One of the great benefits of the broader ecosystem of music writing is, no matter how many promos you receive, no matter how much buzz or interest other peers may generate around certain works in and outside of your wheelhouse, there is always more to discover. It is a tacit argument to read as wide as you listen, especially since the two often form a feedback loop that’s more like a dynamo than a cycle of diminishing returnings. Ibibio Sound Machine’s newest was delivered to me just this way; a quick check at weekly roundups of recent records from other sites between working on reviews and features for Treble teasing me with a few key words that always catch my interest (“Afrobeat”, “dance music”, “jazz”, “industrial”).
Electricity, the group’s fourth album, offers little in the way of distinct evolutionary leaps for the British and Nigerian group but mostly because the music already feels hyperevolved and elastic to the extreme. A track may begin in a sequencer-driven modern house groove before dropping in Afrobeat horns and ecstatic vocals before a final development into a hybrid of tight funk strumming cut through by post-HEALTH industrialisms. The name of the group feels fitting; there is no genre allegiance here, instead a pure adoration of the explosive internal pneumatics of sound itself. Groove is sacred here (the defining law of Afrobeat) but the group’s strategies for approaching and developing groove is beautifully, wonderfully agnostic to the rest of sonic relation. When someone like Kanye West develops avant-hip-hop grooves rife with distorted keyboards fucking everything up on recent records, this is the kind of stuff someone showed him in the studio as inspiration. Where elsewhere you might hear the commercial refinements of these ideas, the breaking apart of chunks of these sonic forms to make avant-pop, here you get the real thing, raw and energetic to the extreme.
The rawness, it should be said, is more in terms of the chain of aesthetic development rather than in terms of production. In other words: this record sounds fantastic, a cornucopia of sounds that dance and weave around each other, some in pointillist bursts and others in sinewave stereoscopic motion and yet others in wild vaseline smears. There is no telling where the next sound will emerge, what timbre or tone it will take; every few seconds, there is a new surprise, be it a carving away of a track to its glistening skeleton or the spontaneous evolution of alternate forms. Flutes and synth basses, congas and drumloops, there is seemingly no wall to what place Ibibio Sound Machine is willing to go to animate their music. And it’s not just in terms of instrumental palette, either. Electricity was a fantastic spread of song forms as well, from dance club bangers to sensualist post-midnight Maxwell-style R&B/quiet storm grooves to disco ballads and more. It is at once immensely playful and tremendously disciplined, plying its virtuosity toward playing the right note at the right time. As a result, the often quite dense instrumentation never feels suffocating, cluttered or muddy; these musicians are keen, ear-first players, fitting themselves snugly into spaces you might not have even guessed were open prior to a new layer being added but never, ever feeling like they just fucked up the groove for some self-serving instrumental line.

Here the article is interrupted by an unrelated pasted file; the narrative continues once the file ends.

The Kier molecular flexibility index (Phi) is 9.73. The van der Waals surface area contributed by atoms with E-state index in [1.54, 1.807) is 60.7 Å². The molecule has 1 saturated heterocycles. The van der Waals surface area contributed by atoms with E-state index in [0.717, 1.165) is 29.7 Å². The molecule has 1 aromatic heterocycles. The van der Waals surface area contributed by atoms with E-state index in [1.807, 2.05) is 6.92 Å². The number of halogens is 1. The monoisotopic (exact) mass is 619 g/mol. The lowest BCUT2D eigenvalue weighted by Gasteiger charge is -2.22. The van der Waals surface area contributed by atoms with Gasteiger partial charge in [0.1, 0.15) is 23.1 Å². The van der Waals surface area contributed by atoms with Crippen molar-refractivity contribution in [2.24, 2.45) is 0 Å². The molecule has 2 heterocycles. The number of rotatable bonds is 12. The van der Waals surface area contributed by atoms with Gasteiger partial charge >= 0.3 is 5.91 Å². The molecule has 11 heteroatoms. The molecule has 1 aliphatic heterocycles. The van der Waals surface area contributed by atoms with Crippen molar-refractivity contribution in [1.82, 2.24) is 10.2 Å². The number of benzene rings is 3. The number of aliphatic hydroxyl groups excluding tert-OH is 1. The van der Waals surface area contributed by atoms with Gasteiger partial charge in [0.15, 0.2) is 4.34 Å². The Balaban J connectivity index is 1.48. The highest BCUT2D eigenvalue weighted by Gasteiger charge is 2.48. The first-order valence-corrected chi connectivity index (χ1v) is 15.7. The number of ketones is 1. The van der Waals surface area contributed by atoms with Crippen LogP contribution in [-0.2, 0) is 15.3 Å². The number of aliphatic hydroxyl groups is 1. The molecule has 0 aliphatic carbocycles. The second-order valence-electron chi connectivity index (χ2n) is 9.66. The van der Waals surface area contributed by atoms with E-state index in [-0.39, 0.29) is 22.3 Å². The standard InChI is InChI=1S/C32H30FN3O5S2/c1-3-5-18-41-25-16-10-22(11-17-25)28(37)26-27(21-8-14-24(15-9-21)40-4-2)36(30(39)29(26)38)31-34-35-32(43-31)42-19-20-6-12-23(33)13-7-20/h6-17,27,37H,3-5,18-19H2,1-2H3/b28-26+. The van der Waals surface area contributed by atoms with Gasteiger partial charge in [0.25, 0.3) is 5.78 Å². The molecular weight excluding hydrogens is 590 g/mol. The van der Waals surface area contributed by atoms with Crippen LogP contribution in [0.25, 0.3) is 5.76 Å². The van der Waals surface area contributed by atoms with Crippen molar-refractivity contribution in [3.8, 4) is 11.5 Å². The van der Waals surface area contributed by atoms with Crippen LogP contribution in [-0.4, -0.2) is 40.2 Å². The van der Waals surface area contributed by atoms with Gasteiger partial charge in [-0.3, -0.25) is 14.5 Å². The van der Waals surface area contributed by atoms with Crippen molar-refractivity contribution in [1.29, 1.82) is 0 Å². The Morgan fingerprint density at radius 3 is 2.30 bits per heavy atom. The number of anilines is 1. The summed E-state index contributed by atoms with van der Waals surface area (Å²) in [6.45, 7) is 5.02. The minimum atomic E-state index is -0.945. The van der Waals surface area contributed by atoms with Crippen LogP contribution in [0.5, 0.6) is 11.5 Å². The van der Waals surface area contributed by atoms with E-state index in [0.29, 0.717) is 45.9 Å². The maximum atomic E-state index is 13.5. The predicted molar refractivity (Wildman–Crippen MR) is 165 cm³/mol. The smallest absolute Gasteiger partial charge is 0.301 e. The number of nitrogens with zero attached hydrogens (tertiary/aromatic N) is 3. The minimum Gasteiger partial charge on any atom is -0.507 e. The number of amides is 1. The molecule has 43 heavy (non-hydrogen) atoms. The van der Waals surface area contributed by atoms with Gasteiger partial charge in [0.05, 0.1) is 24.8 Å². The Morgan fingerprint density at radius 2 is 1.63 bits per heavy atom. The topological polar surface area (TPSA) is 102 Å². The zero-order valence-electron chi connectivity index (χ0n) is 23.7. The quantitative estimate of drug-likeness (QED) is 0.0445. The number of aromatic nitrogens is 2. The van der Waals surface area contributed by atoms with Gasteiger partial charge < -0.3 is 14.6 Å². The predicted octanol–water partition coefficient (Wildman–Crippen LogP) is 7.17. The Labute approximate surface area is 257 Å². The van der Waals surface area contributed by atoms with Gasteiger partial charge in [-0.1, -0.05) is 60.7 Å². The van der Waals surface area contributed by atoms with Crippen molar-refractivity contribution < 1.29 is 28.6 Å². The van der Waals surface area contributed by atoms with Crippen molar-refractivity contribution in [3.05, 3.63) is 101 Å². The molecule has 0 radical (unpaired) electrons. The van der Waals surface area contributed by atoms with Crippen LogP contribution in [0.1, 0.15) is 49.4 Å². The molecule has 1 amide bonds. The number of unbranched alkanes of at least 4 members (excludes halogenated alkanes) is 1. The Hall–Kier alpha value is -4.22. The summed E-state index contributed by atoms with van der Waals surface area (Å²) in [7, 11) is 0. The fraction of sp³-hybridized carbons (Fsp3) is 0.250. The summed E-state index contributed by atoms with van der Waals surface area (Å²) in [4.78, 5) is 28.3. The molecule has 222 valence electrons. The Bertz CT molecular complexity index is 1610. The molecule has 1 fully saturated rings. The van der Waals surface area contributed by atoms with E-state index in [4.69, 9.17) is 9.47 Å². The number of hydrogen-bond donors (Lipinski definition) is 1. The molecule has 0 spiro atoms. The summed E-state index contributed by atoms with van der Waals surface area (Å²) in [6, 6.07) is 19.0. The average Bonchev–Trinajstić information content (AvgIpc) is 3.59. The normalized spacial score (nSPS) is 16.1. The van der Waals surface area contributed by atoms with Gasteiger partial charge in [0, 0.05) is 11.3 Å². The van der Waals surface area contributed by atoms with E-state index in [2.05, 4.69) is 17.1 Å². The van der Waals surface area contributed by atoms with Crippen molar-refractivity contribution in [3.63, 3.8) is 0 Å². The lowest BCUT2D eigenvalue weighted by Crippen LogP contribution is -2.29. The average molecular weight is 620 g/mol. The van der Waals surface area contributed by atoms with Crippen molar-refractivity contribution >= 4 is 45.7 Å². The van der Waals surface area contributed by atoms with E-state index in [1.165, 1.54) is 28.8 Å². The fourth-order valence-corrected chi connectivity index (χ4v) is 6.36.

In many ways, their work here is reminiscent of Nine Inch Nails’ more development-oriented work, where a piece starts with a single small element and gradually accretes elements and grows into a cacophonous, euphoric maximalist surge. Another sonic touchstone would be Brian Eno and David Byrne’s immaculate My Life in the Bush of Ghosts, the first in a trilogy of records continued with Talking Heads’ Remain in Light and Byrne’s dance production soundtrack The Catherine Wheel. In that earliest record of the trilogy, Eno and Byrne explored a dense and eye-wateringly ecstatic mixture of newly recorded and archive loops, field recordings, live instrumental lines and vocals, paralleling hip-hop’s avant-garde developments being explored at roughly the same time as the line between DJ and musician was becoming increasingly blurred. This is all original music here, but there is still a remnant of that element from great electronic records made by DJs once known predominantly for live mixing; a sweltering mixture of moods and colors coalesce without collapsing, forming a kaleidoscope around the center of a sterling emotionalism. There is minimalist Son Lux-style art pop pressed against the stickiness of discotheque sweat, the indie-associated twee charm of toy pianos against the shimmering cascading walls of white light associated with arthouse music.
Most shockingly, most virtuosically, despite the incredible breadth of this music, none of the elements feel shoehorned, half-assed or included for shock or thrill. Every second of this superbly multifaceted record is played with the same level of intense heart. These are musicians that see the world of music as a series of paints and brushes, each as adorned as the last, each a tool in service to the picture that emerges on the canvas. Here, there is peace, tranquility, joy.
Langdon Hickman is listening to progressive rock and death metal. He currently resides in Virginia with his partner and their two pets.